The ongoing Women’s World Cup has brought to the fore the issue of unequal pay between men and women, which affects virtually every country in the world. Comprehensive reading about the issue can found in Wikipedia here.
In football, Norway and New Zealand are two of the few countries that have ensured (in the last two years) that their female and male players receive the same pay and the same rewards. The reigning World Champions, USA, are currently taking legal action to state their case, whilst in the Netherlands an agreement has been reached to ensure that pay parity is reached by 2023. Read more about these cases here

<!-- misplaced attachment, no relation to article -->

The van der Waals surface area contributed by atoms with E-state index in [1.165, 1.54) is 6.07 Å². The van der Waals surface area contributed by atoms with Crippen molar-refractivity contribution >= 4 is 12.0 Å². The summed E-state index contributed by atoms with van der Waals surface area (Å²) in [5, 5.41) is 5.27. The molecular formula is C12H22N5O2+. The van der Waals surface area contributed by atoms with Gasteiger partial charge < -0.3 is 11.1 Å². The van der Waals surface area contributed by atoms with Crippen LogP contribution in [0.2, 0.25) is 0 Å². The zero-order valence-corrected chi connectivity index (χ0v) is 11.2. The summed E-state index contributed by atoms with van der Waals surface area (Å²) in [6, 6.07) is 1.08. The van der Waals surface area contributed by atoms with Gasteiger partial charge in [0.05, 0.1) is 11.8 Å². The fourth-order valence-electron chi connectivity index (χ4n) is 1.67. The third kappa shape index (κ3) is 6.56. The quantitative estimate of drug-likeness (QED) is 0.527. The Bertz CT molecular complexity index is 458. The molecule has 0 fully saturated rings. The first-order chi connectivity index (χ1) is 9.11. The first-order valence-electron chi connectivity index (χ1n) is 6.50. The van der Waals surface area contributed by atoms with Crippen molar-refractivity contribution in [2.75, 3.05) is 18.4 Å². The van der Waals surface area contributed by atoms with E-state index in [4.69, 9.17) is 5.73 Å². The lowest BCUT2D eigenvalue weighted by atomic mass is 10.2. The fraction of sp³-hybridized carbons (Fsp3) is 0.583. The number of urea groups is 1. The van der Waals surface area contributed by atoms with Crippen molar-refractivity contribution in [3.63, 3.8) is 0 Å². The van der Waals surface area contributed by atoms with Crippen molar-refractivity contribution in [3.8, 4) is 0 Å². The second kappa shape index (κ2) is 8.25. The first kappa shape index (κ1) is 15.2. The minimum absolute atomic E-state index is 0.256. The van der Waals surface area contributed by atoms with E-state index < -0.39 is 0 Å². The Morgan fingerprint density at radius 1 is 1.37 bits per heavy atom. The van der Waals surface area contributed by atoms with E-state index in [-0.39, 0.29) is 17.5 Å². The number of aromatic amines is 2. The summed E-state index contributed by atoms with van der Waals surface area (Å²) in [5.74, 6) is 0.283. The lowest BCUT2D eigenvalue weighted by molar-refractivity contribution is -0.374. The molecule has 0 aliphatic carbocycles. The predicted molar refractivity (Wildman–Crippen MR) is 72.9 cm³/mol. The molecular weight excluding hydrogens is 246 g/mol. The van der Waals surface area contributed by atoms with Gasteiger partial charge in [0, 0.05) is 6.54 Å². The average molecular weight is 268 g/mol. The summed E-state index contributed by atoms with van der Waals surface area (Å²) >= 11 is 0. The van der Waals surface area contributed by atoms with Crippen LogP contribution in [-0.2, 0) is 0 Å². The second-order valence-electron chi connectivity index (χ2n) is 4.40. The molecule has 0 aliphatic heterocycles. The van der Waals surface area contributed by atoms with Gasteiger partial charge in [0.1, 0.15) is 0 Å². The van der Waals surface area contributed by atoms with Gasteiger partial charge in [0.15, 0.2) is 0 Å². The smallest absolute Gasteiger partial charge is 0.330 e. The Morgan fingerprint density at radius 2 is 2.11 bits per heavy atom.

The International Labour Organisation (ILO) reported in 2018 that the global pay gap stands at around 18%. Whilst several countries (notably Luxembourg, Italy and Belgium) have reduced this to 6% or less, there are many others with 30% or more, meaning that in those countries women are earning only 2/3 or less than men. For a list of the “worst offenders”, please check this article from Business Insider.
Whilst there has been progress in recent years towards pay parity, there is still an enormous gap globally, highlighted by an interesting recent article from the UK Guardian focusing on Debunking the Myths. Another article from the Guardian highlights the fact that 8 out of 10 firms pay men more than women in UK.